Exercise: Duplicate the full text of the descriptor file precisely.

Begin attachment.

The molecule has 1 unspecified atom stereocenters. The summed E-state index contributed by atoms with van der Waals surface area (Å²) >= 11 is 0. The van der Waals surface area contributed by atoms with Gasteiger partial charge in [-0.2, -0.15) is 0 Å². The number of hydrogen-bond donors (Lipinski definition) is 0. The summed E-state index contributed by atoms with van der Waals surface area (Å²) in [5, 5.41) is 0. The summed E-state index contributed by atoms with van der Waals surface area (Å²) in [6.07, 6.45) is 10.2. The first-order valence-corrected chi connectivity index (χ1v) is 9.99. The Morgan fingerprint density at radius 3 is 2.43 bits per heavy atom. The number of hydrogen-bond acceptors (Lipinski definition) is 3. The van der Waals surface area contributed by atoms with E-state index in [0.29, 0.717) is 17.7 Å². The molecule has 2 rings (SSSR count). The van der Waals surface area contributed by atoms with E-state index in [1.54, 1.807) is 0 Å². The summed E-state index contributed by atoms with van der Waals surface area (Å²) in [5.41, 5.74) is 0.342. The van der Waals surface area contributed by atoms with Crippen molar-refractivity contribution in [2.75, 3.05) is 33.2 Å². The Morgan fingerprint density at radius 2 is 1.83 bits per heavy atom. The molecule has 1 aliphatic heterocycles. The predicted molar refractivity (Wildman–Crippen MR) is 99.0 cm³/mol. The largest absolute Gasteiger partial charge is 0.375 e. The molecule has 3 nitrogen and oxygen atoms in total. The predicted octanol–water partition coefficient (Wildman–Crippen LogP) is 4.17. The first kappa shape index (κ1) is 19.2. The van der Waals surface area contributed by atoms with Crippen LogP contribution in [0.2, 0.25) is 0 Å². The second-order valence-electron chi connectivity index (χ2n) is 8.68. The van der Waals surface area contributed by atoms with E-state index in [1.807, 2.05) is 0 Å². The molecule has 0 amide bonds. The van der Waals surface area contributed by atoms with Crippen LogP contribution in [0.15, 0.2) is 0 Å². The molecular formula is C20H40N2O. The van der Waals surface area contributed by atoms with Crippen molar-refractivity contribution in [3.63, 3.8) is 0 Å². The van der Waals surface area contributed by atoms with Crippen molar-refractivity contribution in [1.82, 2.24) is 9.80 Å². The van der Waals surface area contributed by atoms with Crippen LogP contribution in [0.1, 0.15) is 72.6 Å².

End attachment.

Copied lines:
The molecule has 1 unspecified atom stereocenters. The summed E-state index contributed by atoms with van der Waals surface area (Å²) >= 11 is 0. The van der Waals surface area contributed by atoms with Gasteiger partial charge in [-0.2, -0.15) is 0 Å². The number of hydrogen-bond donors (Lipinski definition) is 0. The summed E-state index contributed by atoms with van der Waals surface area (Å²) in [5, 5.41) is 0. The summed E-state index contributed by atoms with van der Waals surface area (Å²) in [6.07, 6.45) is 10.2. The first-order valence-corrected chi connectivity index (χ1v) is 9.99. The Morgan fingerprint density at radius 3 is 2.43 bits per heavy atom. The number of hydrogen-bond acceptors (Lipinski definition) is 3. The van der Waals surface area contributed by atoms with E-state index in [0.29, 0.717) is 17.7 Å². The molecule has 2 rings (SSSR count). The van der Waals surface area contributed by atoms with E-state index in [1.54, 1.807) is 0 Å². The summed E-state index contributed by atoms with van der Waals surface area (Å²) in [5.41, 5.74) is 0.342. The van der Waals surface area contributed by atoms with Crippen molar-refractivity contribution in [2.75, 3.05) is 33.2 Å². The Morgan fingerprint density at radius 2 is 1.83 bits per heavy atom. The molecule has 1 aliphatic heterocycles. The predicted molar refractivity (Wildman–Crippen MR) is 99.0 cm³/mol. The largest absolute Gasteiger partial charge is 0.375 e. The molecule has 3 nitrogen and oxygen atoms in total. The predicted octanol–water partition coefficient (Wildman–Crippen LogP) is 4.17. The first kappa shape index (κ1) is 19.2. The van der Waals surface area contributed by atoms with Crippen LogP contribution in [0.2, 0.25) is 0 Å². The second-order valence-electron chi connectivity index (χ2n) is 8.68. The van der Waals surface area contributed by atoms with E-state index in [1.807, 2.05) is 0 Å². The molecule has 0 amide bonds. The van der Waals surface area contributed by atoms with Crippen LogP contribution in [0.15, 0.2) is 0 Å². The molecular formula is C20H40N2O. The van der Waals surface area contributed by atoms with Crippen molar-refractivity contribution in [3.63, 3.8) is 0 Å². The van der Waals surface area contributed by atoms with Crippen molar-refractivity contribution in [1.82, 2.24) is 9.80 Å². The van der Waals surface area contributed by atoms with Crippen LogP contribution in [0.1, 0.15) is 72.6 Å².